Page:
Connecting state and local government leaders
When cities compete to attract big employers, the country as a whole suffers.
Since Amazon announced last year that it is going to build a second corporate campus, cities—238 of them in North America, in three countries—quickly started courting the company. They scrambled to propose the most generous package of financial incentives they could muster, in hopes of luring the online-retailing and cloud-computing giant.
On Thursday, Amazon announced that it had whittled its list down to 20 finalist cities spanning the country, from Los Angeles to Austin to Boston and Miami. What does the future hold for the lucky winner? In Amazon’s request for proposals, it dangled the promise of hiring up to 50,000 full-time employees (at an average salary of more than $100,000 a year) over the next 10 or 15 years, and spending $5 billion in the process of executing the project.
For cities, that means an influx of smart young workers (who then will spend a lot of their paychecks at existing local businesses) and the increased likelihood of long-term economic stability—things that many places want desperately. Indeed, Chicago (still in the running) offered to let Amazon keep $1.32 billion in taxes paid by its own employees. And the mayor of Fresno, California (no longer in the running), told Amazon the company would pay taxes alright, but 85 percent of those taxes would be poured into an “Amazon Community Fund” that would be half-controlled by Amazon’s own executives. Several other cities’ proposals haven’t been made public.
There are no doubt perks to being home to a huge, stable employer. But the way most cities pursue that goal—by offering to forfeit enormous amounts of tax revenues—produces outcomes that have worried many economists for years.
And while the competition that Amazon has put on is unique in its scale and fanfare, forgoing tax revenues is an all too popular way that cities try to attract even much smaller companies. In a 2012 series on incentives, The New York Times concluded that states, counties, and cities provide companies $80.4 billion per year through these arrangements. The practice of luring businesses with incentives such as tax breaks, grants, free land, and low-interest loans has become so ingrained it’s now a rote drill, complete with specialty consulting firmsthat help companies negotiate such giveaways.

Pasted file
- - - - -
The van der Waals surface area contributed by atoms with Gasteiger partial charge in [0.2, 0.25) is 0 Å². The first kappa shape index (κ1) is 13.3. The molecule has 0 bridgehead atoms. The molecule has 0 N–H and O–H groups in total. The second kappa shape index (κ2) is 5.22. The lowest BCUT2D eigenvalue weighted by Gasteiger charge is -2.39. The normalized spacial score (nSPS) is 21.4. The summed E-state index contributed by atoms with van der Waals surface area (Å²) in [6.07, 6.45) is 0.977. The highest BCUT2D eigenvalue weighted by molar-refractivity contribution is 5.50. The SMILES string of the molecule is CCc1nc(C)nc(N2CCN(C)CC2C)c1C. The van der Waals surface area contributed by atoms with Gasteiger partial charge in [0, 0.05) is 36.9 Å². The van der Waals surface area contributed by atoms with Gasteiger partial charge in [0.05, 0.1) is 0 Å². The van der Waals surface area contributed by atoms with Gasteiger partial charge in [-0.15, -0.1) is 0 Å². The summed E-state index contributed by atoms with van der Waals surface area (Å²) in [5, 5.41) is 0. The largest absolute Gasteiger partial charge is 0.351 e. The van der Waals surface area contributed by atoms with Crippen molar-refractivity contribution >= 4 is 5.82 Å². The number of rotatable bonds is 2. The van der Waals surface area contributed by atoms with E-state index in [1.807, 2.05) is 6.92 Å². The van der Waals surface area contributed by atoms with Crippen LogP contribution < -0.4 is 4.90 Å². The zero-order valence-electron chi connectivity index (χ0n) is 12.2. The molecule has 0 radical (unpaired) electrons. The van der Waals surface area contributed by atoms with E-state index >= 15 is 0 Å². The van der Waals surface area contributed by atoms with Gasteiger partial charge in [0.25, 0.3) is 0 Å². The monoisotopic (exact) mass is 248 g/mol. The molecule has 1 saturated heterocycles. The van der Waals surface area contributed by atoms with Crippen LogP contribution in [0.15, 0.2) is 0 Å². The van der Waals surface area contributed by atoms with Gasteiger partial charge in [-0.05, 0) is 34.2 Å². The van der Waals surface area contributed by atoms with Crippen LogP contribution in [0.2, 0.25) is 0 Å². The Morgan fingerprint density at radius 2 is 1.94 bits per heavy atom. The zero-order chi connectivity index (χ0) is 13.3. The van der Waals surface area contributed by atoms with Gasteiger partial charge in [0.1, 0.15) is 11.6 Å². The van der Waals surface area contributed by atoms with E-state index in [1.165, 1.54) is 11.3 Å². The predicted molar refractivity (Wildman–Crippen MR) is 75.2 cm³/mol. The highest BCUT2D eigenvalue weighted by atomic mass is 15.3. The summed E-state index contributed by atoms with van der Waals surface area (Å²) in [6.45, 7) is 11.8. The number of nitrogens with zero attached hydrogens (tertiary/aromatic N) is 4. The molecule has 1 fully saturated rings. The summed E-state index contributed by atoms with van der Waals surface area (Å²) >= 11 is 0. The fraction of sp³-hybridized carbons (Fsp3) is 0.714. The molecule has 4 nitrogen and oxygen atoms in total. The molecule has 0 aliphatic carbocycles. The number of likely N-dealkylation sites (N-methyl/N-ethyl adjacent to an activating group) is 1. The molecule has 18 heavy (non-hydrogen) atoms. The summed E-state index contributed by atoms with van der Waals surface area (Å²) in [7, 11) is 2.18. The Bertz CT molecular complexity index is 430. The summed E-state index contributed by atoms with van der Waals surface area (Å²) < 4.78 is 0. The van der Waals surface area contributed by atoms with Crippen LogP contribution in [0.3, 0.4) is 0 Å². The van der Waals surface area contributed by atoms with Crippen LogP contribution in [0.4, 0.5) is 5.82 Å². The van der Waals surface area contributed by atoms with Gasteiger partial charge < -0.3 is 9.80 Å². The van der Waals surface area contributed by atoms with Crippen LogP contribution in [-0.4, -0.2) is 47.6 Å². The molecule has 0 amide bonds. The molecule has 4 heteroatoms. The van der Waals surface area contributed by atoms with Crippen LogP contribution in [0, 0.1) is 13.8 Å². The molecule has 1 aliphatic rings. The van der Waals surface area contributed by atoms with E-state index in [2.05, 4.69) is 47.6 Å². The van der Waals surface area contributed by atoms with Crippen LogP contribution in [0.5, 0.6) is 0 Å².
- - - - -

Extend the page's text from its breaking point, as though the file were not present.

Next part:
Amazon’s beauty contest commenced shortly after Wisconsin signed a deal with Taiwan’s Foxconn, which makes products for Apple, the most valuable company in history. Wisconsin agreed to provide the Taiwanese firm with up to $3 billion in subsidies in exchange for building a new plant that would employ up to 13,000 people, at an estimated cost to the state of about $230,700 per employee if the deal reaches certain employment benchmarks. (That cost estimate may turn out to be low. The actual total incentives Wisconsin put forward now appear to include hundreds of millions more.)
“Alabama does it. Mississippi does it. Mexico,” an Ohio state legislator said to me one day back in December 2014, speaking of tax breaks and other incentives that aim to convince businesses to move to, or create, new facilities and jobs within their borders.
“But aren’t you just racing to the bottom?” I asked, thinking of dollars that would not find their way to schools, infrastructure, health care.
“We have to do it,” he answered. And he didn’t seem happy about it.
Jeffry Harris, the chief of the Area Development Foundation of Knox County, Ohio, the umbrella economic-development agency representing county and town governments, is an incentives skeptic who says he has “been watching the Amazon thing with a smirk.” “I have seen communities across Ohio make very lucrative deals to get companies to move into their community and frankly believe those communities many times overpay for that development,” he told me. Local officials want to be seen as doing something to create jobs, and to project a pro-business image. Spreading taxpayers’ dollars to prospective businesses is one easy way to do it.
But Harris believes that’s unsustainable. Better, he argues, to put more effort into community development, the school system, the workforce, the roads: “What are we doing to address the overall aesthetics of our community so when I get a Lansing, Michigan, guy coming in, downtown looks sharp? If I have a plant manager who comes through with his wife, and she says, ‘This place is terrible,’ we’ve lost that opportunity.”
Harris does not eschew all incentives. He’s written six tax-break deals for companies that, for example, want to move to town and rehab an old building. But he avoids those that seem more interested in an incentive package than in becoming part of the community.
The question of whether, or how much, incentives actually spark a community’s economic growth is still unsettled. That’s partly because coming to any bottom-line answer is extremely difficult given all the possible variables in any scenario. “The overall conclusion is that effectiveness is there,” says Peter Fisher, a professor emeritus at the University of Iowa and the research director of the nonprofit Iowa Policy Project. “But it’s pretty small, and small enough that incentives end up being a very costly strategy.” In his opinion, far too many state and city boosters indiscriminately spray financial giveaway packages, which ends up costing them more than it should.
Fisher points to the example of Iowa, which has succeeded in drawing tech giants such as Google, Facebook, Apple, and Microsoft into its borders. It has given away generous incentive packages to support the creation of server farms. But such facilities can sometimes employ fewer than 100 people once they’re built, meaning the state and communities effectively pay hundreds of thousands of dollars per job gained.